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U.S. heroine for battered women in China

BEIJING -- Her head was ringing from the blows. Once, twice, three times, her husband slammed her face into the living room floor.

Kim Lee tried to twist her tall but skinny frame out from under his 200-pound body, scraping her elbows and knees on the carpet. He kept on pounding. Eight, nine, 10 times -- she thought she might black out.

Then, close to the floor, she glimpsed her 3-year-old daughter, Lydia. "Stop!" the child cried. "What are you doing? Stop, Daddy, stop!" She jumped on her father and scratched his arm.

He cursed as he loosened his grip on his wife, and she crawled away.

It wasn't the first time for the couple, who met in 1999 and married in 2005, that Li Yang, founder of China's most famous English-language teaching system, "Crazy English," had struck her -- but for his American wife, it was going to be the last.

She scooped up her wailing child, grabbed their passports and a wad of cash, and left their Beijing apartment for the police station, where police told her they could do nothing unless her husband came also. They took her to a hospital, where male staffers examined her, placed stickers on her body and photographed the bruises on her head, knees, elbows and back.

Challenging cultural views

Those pictures, posted online by Lee last August, went viral -- and in doing so, she opened the door to a torrent of anguish about domestic violence in her adopted country, inadvertently becoming a folk hero for Chinese battered women. Lee filed for divorce in October.

Domestic violence everywhere lives in the shadows, and in China it thrives in a secrecy instilled by tradition that holds family conflicts to be private. It is also hard to go public in a country where many still consider women subservient to their husbands, and there is no specific national law against domestic violence.

There are no official data on domestic violence in China today, and underreporting is common.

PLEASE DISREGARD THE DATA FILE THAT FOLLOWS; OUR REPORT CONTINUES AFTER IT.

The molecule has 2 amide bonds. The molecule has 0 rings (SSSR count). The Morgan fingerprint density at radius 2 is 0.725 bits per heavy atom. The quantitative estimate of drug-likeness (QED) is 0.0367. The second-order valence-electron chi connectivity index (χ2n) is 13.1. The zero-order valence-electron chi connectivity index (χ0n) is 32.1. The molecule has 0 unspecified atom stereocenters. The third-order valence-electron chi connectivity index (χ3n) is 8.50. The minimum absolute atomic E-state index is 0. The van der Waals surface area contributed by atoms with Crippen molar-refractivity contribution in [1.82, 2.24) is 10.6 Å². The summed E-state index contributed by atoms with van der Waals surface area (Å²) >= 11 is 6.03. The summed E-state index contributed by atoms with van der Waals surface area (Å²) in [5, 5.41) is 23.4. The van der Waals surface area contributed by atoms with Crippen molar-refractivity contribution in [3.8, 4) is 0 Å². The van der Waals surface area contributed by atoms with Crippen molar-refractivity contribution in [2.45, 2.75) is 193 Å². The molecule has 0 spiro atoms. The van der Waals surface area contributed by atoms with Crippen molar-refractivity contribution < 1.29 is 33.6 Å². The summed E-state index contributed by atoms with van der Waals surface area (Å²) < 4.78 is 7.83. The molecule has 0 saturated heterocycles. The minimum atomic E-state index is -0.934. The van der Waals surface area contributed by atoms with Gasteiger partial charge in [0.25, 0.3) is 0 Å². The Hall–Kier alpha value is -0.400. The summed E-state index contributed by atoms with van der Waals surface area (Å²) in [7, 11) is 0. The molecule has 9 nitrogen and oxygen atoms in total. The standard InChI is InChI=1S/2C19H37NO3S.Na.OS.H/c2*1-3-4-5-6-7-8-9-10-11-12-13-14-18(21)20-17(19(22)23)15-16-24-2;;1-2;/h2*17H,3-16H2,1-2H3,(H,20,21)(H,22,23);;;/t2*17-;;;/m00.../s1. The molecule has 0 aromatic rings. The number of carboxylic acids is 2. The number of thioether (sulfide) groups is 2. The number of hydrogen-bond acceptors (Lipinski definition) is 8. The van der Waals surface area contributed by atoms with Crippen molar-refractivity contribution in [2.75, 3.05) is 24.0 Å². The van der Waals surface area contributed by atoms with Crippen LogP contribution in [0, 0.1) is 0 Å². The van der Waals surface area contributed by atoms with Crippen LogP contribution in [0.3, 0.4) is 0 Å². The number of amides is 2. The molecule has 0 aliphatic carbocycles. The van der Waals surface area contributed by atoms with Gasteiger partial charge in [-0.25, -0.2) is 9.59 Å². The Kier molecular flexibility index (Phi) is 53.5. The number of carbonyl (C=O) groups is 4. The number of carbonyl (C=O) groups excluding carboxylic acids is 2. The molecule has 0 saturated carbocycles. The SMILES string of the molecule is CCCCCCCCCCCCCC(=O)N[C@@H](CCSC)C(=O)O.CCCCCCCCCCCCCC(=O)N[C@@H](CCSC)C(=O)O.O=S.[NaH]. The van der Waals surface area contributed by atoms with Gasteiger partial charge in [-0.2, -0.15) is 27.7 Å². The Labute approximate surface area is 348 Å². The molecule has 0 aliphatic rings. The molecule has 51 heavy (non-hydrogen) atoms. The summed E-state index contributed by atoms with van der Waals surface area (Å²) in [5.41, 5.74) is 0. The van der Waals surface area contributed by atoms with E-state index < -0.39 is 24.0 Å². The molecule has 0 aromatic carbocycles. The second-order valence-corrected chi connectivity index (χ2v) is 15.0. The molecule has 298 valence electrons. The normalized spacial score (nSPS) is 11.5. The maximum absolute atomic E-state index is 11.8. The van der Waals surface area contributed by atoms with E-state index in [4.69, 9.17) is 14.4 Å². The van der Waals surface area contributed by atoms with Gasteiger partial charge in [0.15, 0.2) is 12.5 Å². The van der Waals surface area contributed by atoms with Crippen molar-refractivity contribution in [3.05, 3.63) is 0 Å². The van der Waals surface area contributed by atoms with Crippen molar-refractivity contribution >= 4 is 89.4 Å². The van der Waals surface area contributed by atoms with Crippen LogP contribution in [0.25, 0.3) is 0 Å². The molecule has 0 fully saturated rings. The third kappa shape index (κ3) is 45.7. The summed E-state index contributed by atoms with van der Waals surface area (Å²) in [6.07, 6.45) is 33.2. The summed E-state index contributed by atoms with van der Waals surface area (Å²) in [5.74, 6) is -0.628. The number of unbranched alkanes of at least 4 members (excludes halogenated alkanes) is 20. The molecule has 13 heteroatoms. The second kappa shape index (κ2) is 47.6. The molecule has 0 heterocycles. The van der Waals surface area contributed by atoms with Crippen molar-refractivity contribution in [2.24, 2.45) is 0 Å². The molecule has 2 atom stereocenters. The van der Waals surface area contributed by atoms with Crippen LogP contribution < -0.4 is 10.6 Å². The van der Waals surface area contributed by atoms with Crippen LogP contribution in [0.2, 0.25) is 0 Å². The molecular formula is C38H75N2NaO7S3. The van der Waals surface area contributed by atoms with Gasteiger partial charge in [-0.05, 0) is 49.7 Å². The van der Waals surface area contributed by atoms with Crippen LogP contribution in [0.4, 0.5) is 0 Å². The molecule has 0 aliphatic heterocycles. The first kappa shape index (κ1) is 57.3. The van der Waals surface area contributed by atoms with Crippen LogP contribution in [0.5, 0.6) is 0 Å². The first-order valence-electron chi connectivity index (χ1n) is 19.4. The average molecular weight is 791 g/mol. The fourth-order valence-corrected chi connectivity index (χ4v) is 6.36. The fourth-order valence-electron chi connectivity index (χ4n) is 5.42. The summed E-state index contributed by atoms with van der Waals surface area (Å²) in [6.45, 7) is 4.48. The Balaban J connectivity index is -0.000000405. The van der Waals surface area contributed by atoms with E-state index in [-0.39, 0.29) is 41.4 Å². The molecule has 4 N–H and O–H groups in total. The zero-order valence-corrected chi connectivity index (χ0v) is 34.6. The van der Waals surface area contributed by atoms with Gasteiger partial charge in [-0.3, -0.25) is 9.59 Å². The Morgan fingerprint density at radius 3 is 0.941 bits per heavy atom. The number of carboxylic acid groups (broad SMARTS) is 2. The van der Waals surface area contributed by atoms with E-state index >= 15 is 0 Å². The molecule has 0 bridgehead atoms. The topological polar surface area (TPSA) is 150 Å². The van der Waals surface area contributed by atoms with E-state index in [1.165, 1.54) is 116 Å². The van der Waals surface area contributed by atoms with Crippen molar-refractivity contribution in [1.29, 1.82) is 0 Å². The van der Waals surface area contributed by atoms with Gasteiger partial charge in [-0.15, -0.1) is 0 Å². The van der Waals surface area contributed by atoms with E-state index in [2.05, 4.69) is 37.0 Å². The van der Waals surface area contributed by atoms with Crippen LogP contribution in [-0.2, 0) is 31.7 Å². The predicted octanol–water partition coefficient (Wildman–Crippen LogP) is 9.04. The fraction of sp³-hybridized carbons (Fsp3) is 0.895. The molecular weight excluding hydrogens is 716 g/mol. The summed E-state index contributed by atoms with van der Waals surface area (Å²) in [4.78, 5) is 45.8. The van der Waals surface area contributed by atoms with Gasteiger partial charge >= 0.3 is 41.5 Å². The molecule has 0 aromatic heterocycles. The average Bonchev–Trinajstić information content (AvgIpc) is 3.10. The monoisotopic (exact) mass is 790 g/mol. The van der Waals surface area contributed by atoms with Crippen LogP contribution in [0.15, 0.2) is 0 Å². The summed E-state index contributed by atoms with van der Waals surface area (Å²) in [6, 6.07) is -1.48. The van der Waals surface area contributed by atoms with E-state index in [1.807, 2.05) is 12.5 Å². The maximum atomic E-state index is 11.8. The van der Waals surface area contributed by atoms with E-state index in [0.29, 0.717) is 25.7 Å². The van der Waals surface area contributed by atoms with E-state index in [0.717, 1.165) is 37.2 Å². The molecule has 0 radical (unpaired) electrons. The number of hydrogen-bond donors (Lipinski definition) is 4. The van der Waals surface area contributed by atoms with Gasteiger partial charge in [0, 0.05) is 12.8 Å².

A recent nationwide survey by the All-China Women's Federation found, however, that 25 percent of women reported domestic violence from their spouses, almost the same as in the United States. Smaller-scale studies report a rate in Chinese rural areas of up to 65 percent. The violence takes many forms, from physical and sexual assault to emotional abuse or economic deprivation.

Lee's case has spawned tens of thousands of postings on Chinese Twitter-like sites, along with protests and talk show debates. It is especially explosive because she is a foreigner, at a time when China is particularly sensitive about how it is understood and treated by the world.

"A lot of people said, 'Oh, is it because Kim is an American and so she's too strong-willed, or her personality is too strong?' . . . Some others have asked whether she is making a big fuss over a small issue," says Feng Yuan, founder and chair of the Anti-Domestic Violence Network in Beijing. "This shows that in terms of the public perception of domestic violence, we still have a long way to go."

Still fighting her fight

After the scandal with his wife erupted last year, Li acknowledged in an interview with Chinese state broadcaster CCTV that his relationship with his parents was bereft of emotional or physical intimacy. He said he still suffers from mild depression. "You will find that my ability to love is poor. It is a problem," he said.

Now Lee's divorce case is before the courts, and she can do little but wait. In the meantime, she has changed the locks on her apartment.

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